Behind it a small van drove into its side. There was the horrific sound of metal ripping into metal, a rending of steel, of tin peeling like the skin of fruit. A family car, driven by a mum, tried to brake but instead went broadside against the van.

Lazarus slammed his foot on the brake. He felt his car skid and he tried to correct it. The squad car did the same and Lazarus felt the sudden jolt as his colleagues crashed into the back of him. The bonnet of his car hit the vehicle in front and then came to a halt.

A momentary silence descended, followed almost instantly by the sound of a car horn beseeching the tarmac for belated forgiveness.



Verity sat patiently at the table, equally unaware of the events happening with Sally and Billy but also of those affecting Adam Lazarus. She bought another Latté, expecting the inspector to walk in at any moment?) He didn’t. Then she spotted a small woman, almost dwarf-like in appearance, saunter in; not so much saunter but, by strong will and iron discipline, force herself to move slowly. It was Flora Gusset. Her movements seemed odd, exaggerated as though she was having difficulty controlling her limbs. There were no signs of Sally or Billy. Verity’s stomach lurched.

Knowing Flora wouldn’t instantly recognise her as they had only briefly met at church, Verity stood up and waved.

“Flora, over here.”

The woman’s face was a study. It was part incredulity, part shock and a large part of sheer disbelief.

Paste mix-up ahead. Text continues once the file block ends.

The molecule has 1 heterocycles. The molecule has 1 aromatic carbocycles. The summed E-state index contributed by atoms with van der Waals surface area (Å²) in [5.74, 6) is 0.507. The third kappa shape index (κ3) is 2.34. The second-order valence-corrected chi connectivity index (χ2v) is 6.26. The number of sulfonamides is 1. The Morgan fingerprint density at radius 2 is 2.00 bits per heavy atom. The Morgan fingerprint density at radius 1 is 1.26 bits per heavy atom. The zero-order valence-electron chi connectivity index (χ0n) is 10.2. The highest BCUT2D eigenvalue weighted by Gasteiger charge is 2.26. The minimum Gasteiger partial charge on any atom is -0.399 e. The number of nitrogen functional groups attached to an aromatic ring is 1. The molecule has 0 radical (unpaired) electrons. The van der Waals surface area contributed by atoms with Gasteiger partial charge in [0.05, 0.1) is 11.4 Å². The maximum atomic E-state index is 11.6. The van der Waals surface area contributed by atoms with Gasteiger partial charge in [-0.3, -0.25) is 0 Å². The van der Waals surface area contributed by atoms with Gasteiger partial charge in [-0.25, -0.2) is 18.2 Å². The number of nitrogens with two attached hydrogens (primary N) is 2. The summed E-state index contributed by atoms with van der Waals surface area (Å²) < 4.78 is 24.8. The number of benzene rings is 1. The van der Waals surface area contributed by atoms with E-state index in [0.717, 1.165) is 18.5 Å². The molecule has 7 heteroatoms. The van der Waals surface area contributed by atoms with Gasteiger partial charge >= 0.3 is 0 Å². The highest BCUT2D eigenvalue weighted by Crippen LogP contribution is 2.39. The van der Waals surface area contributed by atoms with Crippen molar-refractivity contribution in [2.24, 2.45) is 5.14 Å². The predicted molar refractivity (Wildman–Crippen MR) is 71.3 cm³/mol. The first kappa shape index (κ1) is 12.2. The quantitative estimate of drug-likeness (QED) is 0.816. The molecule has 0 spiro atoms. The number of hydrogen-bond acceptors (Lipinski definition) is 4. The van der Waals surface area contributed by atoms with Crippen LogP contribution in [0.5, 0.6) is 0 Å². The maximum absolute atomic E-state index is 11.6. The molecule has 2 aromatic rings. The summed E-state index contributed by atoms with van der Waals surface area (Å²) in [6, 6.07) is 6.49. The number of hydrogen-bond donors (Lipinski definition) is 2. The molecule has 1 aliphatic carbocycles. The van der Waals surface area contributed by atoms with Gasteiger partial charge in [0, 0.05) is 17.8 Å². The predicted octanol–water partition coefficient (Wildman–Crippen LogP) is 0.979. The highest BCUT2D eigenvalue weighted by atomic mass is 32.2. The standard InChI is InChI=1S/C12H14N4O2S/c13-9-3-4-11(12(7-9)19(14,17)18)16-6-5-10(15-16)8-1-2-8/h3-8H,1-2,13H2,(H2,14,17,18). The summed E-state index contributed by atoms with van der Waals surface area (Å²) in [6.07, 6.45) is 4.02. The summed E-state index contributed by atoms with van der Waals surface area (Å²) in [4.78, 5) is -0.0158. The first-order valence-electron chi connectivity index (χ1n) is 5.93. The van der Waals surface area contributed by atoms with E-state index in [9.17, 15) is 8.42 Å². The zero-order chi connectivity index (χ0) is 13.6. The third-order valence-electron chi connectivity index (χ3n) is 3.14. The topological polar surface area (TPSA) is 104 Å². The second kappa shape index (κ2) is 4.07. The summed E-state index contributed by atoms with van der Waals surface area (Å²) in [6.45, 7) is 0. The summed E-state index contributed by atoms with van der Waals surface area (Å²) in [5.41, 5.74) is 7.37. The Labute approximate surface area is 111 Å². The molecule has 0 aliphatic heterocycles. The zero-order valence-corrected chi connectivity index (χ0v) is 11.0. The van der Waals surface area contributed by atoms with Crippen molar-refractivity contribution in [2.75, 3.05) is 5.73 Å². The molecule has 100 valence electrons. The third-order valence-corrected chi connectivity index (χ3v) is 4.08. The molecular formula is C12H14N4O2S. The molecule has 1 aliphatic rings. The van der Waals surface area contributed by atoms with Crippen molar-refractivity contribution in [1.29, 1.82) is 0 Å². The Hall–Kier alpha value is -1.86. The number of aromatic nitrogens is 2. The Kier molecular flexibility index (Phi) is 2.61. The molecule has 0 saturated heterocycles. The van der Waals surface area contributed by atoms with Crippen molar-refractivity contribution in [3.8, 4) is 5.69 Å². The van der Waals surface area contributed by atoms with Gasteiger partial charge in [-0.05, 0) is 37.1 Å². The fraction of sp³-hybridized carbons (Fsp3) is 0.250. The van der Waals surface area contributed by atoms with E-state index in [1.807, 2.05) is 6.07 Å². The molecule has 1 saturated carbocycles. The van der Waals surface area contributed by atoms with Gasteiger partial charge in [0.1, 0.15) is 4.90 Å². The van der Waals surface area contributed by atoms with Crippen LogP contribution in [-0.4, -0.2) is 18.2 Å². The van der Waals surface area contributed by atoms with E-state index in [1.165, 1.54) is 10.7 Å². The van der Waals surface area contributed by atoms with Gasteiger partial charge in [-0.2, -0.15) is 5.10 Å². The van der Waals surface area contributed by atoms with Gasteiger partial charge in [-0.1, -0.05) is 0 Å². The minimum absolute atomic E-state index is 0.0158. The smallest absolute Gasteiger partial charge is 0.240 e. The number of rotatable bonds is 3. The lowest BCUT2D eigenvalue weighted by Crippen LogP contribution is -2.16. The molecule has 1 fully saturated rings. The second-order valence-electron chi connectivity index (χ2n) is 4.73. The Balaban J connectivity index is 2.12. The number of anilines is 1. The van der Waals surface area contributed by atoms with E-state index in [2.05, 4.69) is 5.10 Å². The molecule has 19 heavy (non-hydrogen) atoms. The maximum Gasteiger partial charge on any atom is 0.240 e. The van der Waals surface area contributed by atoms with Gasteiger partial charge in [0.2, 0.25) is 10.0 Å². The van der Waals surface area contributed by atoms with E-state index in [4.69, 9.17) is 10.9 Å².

“Mrs Ramhard isn’t it. What are you doing here?”

Verity smiled, indicating for Flora to sit in front of her, to share her table.

“I have come to find you.”

Flora looked puzzled. She now was beginning to suspect a trap. The two women scrutinised each other. Flora looked at Verity, seeing first those piercing grey eyes. They revealed little. This was a woman who kept herself in cool reserve, a highly intelligent woman capable of great depths of emotion, who was equally able to love or to kill with passion; a cruel passion.

Verity’s face was more sculptured than thin. Her hair was loose; unlike when first they meet when she had it pinned back in a bun, now it framed her features, giving her face a softer aspect. She had a straight nose below which her mouth, now tightly pursed, offered a warm sensuality. For a woman in her late fifties Verity had a figure that girls half her age would die for but it was the eyes, those orbs that seemed to dig deep into you that haunted Flora. The way her left eyebrow arched wickedly. Flora knew that while she was assessing Verity she was being assessed in return.

“Are you on your own?” asked Flora.

“Quite alone,” replied Verity. “Where are Sally and Billy?”